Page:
If the cleric is at a total bonus of +6 or more, the check is automatically successful. If his total bonus is +10 or more, the attempt is successful and the number of hit dice of creatures rolled are destroyed rather than Turned. Add 1 HD to the total hit dice of creatures destroyed for every point of bonus over +10.

If the roll is successful yet does not Turn/Control all the undead in a group, the cleric may try again against that group. If any attempt to Turn/Control a group fails, the cleric cannot re-try against that same group again for 24 hours.

An Evil cleric can Control undead. He may Control a total number of hit dice of undead creatures equal to twice his level. He may choose to Control undead rather than turn or destroy them. If he is at his limit and he wishes to Control new undead, he may select the undead that are lost to his Control as he successfully Controls the new undead. Intelligent, free-willed undead get a saving throw against the Control of the Evil cleric, first when Controlled, and then as though they were under the effects of a charm person spell, based on their Intelligence.

Lay on Hands/Dark Lightning: Good-aligned clerics cure wounds by spending 1 Spell Point to cure 1d8+1 damage, 2 points to cure 2d8+2, 3 points to cure 3d8+3, and so on. A cleric can spend no more Spell Points in this way in one laying on of hands than his level (1 point at 1st level, 2 points at 2nd level, and so on). Evil-aligned clerics can spend Spell Points in a similar fashion to create dark lightning to cause wounds, which has a range of 10’ per level of the cleric, and requires that the target make a saving throw against Wands (save for half damage).

Divine Favor: A cleric earns Divine Favor by performing deeds above and beyond the normal call of duty to his faith. A Good cleric goes on crusade against Evil, heals the sick, feeds the poor, proselytizes the heathen, and so forth, beyond the every day shepherding of the flock and tending to ritual. Evil clerics do the same, only in reverse: they go on crusade against Good, cause wounds and pain, starve the innocent, forcibly convert the enemy, and so forth. Good clerics can sacrifice wealth; Evil clerics can sacrifice wealth and the lives of the innocent. In any rate, each cleric builds up points of Divine Favor, as adjudicated by the Judge. You can also lose Divine Favor by eschewing your basic duties as a cleric, performing minor or major transgressions, or otherwise failing to give your all in the name of your deity. If you ever fall below one point of Divine Favor, you lose all your cleric abilities until you successfully perform a quest in the name of your deity.

Whenever a cleric needs a miracle, either because he is out of Spell Points or because he needs something done that is beyond his spell casting ability or above and beyond spell casting in general, he may call for a Divine Favor roll. You roll percentile dice against your Divine Favor score. If you roll less than or equal to your Divine Favor, you get what you asked for; if you roll above your Divine Favor roll, your deity grants you no help and you are on your own. There is, however, a cost if you succeed. Normally, your successful roll is your new Divine Favor score. However, the minimal cost in Divine Favor is equal to the level of the spell, plus a number of points equal to the difference between your level and the minimum level to cast the spell (if it is normally beyond your power). If the request is something beyond spell casting ability, the Judge will tell you what the cost is…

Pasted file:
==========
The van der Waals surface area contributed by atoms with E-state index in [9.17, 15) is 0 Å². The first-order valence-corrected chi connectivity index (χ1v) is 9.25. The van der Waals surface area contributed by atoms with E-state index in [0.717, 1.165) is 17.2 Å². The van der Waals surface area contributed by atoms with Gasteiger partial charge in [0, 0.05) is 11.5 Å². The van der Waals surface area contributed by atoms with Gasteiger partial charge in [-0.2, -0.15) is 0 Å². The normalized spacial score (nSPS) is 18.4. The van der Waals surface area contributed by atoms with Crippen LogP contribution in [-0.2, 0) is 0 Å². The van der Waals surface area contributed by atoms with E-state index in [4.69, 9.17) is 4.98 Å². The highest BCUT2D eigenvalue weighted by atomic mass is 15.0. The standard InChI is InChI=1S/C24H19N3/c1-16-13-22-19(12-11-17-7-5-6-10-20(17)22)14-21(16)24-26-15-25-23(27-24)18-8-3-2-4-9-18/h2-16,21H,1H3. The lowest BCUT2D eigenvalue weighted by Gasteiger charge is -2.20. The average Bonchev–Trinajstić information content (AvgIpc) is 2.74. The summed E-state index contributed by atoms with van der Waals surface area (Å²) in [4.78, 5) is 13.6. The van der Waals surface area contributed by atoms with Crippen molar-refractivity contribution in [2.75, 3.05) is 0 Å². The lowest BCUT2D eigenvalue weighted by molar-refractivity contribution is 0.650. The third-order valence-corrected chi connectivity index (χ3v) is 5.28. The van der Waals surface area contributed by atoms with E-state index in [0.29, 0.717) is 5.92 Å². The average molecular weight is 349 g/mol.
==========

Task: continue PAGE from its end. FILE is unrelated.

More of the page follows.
1st Level Cleric Spells
At 1st level a cleric has detect evil, detect magic, and two other random 1st level spells in his prayer book, plus one additional random spell per bonus spell. The additional spells known by the cleric are determined randomly from the following table:

Aid: This spell grants the target touched (which may be the caster) a +1 bonus to morale, a +1 bonus to hit, a +1 bonus to damage, and a +1 bonus to saving throws. He also gains 5 bonus hit points, which are the first to be lost. The spell lasts for one turn. If the bonus hit points are lost through damage, they are not regained through application of the laying on of hands.

Animate Corpse [Evil]: The cleric can cause a skeleton or corpse within 30’ to rise and animate. A skeleton acts and attacks as a skeleton, a relatively fleshy corpse as a zombie. The corpse remains animated only so long as the cleric concentrates on animating the corpse. Once the corpse has been animated it may move beyond the initial range of the spell, but it cannot move out of sight of the cleric, or the spell ends immediately.

Cause Fear [Evil]: The target who fails his save has a 50% chance of dropping anything he is carrying before he runs away.

Command: Any use of this spell that causes the target to perform an Evil act is an Evil use of the spell.

Create [Element]: This spell enables the caster to create up to four gallons of pure water, four gallons of rich soil, a campfire’s worth of fire (1’ diameter sphere per level), or four hours worth of pure air for one person per level. What kind of element is created depends upon the exact spell; there are four different spells. Each of the elements created is permanent until used or destroyed, this is, of course, based on what exactly the element is used for. Note that none of these elements can be created directly on or in a living being (no creating fire right on one’s enemies, for example). A fire created thusly would exist for only a number of rounds equal to the caster’s level before it went out, unless fuel were provided. And so forth. Generally this spell is used in religious ceremonies, but as usual, questing clerics have adapted the spell to other needs. Range is only 10’.

Darkness [Evil]: Changes as per light, below.

Destroy [Element]: This spell permanently destroyed a like amount of the specific element, as per the create element spell. Destruction of any element is not necessarily an evil act.